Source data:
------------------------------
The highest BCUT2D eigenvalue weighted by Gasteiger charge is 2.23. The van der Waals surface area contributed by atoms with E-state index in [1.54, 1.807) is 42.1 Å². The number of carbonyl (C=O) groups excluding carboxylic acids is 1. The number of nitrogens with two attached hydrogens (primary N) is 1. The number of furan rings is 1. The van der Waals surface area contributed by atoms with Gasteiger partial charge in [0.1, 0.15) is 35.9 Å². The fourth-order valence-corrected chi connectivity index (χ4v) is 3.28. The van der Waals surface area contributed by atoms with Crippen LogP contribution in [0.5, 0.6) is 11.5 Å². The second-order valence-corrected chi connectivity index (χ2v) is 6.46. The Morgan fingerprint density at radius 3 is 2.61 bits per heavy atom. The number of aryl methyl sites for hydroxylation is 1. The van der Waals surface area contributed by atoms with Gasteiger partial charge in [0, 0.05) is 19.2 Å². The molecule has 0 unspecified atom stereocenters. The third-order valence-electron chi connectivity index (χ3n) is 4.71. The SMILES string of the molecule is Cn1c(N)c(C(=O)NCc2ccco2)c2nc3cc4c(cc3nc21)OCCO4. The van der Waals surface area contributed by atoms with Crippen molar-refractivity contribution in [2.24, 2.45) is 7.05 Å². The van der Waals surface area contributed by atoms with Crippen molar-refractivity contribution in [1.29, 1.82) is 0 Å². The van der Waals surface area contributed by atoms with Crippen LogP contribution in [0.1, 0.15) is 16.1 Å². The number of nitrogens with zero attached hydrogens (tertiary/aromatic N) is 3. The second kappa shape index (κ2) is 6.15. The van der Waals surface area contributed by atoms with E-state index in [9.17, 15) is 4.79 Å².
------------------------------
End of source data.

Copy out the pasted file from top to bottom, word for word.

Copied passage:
The highest BCUT2D eigenvalue weighted by Gasteiger charge is 2.23. The van der Waals surface area contributed by atoms with E-state index in [1.54, 1.807) is 42.1 Å². The number of carbonyl (C=O) groups excluding carboxylic acids is 1. The number of nitrogens with two attached hydrogens (primary N) is 1. The number of furan rings is 1. The van der Waals surface area contributed by atoms with Gasteiger partial charge in [0.1, 0.15) is 35.9 Å². The fourth-order valence-corrected chi connectivity index (χ4v) is 3.28. The van der Waals surface area contributed by atoms with Crippen LogP contribution in [0.5, 0.6) is 11.5 Å². The second-order valence-corrected chi connectivity index (χ2v) is 6.46. The Morgan fingerprint density at radius 3 is 2.61 bits per heavy atom. The number of aryl methyl sites for hydroxylation is 1. The van der Waals surface area contributed by atoms with Gasteiger partial charge in [0, 0.05) is 19.2 Å². The molecule has 0 unspecified atom stereocenters. The third-order valence-electron chi connectivity index (χ3n) is 4.71. The SMILES string of the molecule is Cn1c(N)c(C(=O)NCc2ccco2)c2nc3cc4c(cc3nc21)OCCO4. The van der Waals surface area contributed by atoms with Crippen molar-refractivity contribution in [2.24, 2.45) is 7.05 Å². The van der Waals surface area contributed by atoms with Crippen molar-refractivity contribution in [1.29, 1.82) is 0 Å². The van der Waals surface area contributed by atoms with Crippen LogP contribution in [0.1, 0.15) is 16.1 Å². The number of nitrogens with zero attached hydrogens (tertiary/aromatic N) is 3. The second kappa shape index (κ2) is 6.15. The van der Waals surface area contributed by atoms with E-state index in [9.17, 15) is 4.79 Å².